`Mr. Ambassador' Foley Adjusting In Japan
The Washington Post
TOKYO - Tom Foley, who once herded recalcitrant House Democrats, spent a recent afternoon netting migratory ducks on an Imperial Family farm. The former House speaker, who used to tool around Washington in a battered blue Cadillac convertible, rode in a horse-drawn carriage to meet the emperor and buzzed over Okinawa in a U.S. F-15 fighter.
Mr. Speaker has gone to Tokyo.
Foley, 69, whose 30-year House career ended in the Republican tide of 1994 when he became the first House speaker in 132 years to be defeated for re-election, is adjusting to life as the new U.S. ambassador in a land so formal that, he says, "I go to bed with a tie on." The ambassador's residence, a massive museum piece where Gen. Douglas MacArthur received a humbled Emperor Hirohito at the end of World War II, is still so new to Foley that he found himself locked in one morning when he couldn't figure out how to open the ornate front doors.
Already Foley, whose measured tone as speaker frustrated his more partisan colleagues, is winning praise for playing the conciliator in a war of words between Washington and Tokyo over Japanese economic policy. Foreign Ministry spokesman Sadaaki Numata, who has been firing back at American critics lately, praised Foley for sticking to facts and avoiding inflammatory rhetoric.
"I don't think America could have a better person on the scene at this time than Tom Foley," said John Beagles, president of Boeing Japan, whose parent company is the largest employer in Foley's home state of Washington. "He's a great negotiator and a fantastic parliamentarian, and he will do an excellent job bringing the two sides together."
Foley has long been interested in Japan, traveling here often while in Congress and developing an extensive network of contacts. After President Clinton nominated him, Foley had to weather criticism that he was too "soft" on Japan, comments he called "a cheap shot." It was unfair to conclude that he would not perform his duty "just because I admire so much about this country and its people," he said in an interview.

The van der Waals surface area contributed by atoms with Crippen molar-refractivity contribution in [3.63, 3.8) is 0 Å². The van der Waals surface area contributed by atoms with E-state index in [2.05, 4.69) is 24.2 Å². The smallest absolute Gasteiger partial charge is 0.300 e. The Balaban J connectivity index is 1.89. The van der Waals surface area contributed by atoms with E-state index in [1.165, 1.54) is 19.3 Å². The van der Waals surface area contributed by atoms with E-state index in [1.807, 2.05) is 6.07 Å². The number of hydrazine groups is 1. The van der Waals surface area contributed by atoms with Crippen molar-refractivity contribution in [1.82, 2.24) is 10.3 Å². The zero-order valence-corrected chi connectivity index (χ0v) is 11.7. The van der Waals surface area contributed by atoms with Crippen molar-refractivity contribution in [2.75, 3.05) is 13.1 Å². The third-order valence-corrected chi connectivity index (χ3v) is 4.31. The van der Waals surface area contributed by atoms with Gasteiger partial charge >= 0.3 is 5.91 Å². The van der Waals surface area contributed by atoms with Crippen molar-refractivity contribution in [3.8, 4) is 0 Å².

Foley, an Anglophile who loves pomp and ceremony, chose the elegance of a horse-drawn carriage over a simple drive to the palace to present his credentials to Emperor Akihito. To his great disappointment, though, he was told the Imperial horses were on the Imperial Farm having an Imperial rest. But schedules were juggled, the horses were called back to Tokyo and Foley, wearing a morning coat, got his carriage ride.
Foley was using a cane that day because of surgery to repair damage to the artificial knee implanted last year. When the new ambassador was about to enter the room where the emperor received him, Foley suggested leaving the cane and walking on his own. That idea was quickly quashed by a horrified Imperial protocol officer: "The emperor has been told you have a cane, so you must have a cane."
Even familiar parts of Foley's new life - such as his morning workout - present uniquely Japanese problems. Foley likes to go to the gym before 6, but that's difficult for the Japanese bodyguards who must accompany him. Japan's strict gun laws require police to turn in their guns at police stations each night, and Foley's protectors have to go a considerable distance from their homes to retrieve their weapons before they fetch him.
There are some reminders of Congress, though. Just as in the House, seniority is everything in Japan. While Foley was only two heartbeats away from the presidency when he was speaker, now he's one of the newest guys on Embassy Row. Until recently, Foley was the second-newest ambassador, ahead of only the Belgian envoy. So at official functions, such as the reception at the Imperial Palace for the emperor's birthday, Foley was next to last in line.
"I think there are about six behind me now - not that I'm counting."
In some ways, it's been a rough start for the Foleys. Both were hit with the flu, which has killed more than 20 people and sickened almost a million in one of Japan's worst outbreaks in years. While taking his shoe off shortly after he arrived, Foley injured his new knee and ended up back in the United States for surgery.
But Foley said that so far he loves his new job and that it passes the McCormack Test - the advice then-House Speaker John McCormack, D-Mass., gave Foley, a House freshman, in 1964: "If you don't have a sense when you come to work in the morning that it is a rare privilege to be representing (your constituents), if you are not thrilled - just quit."
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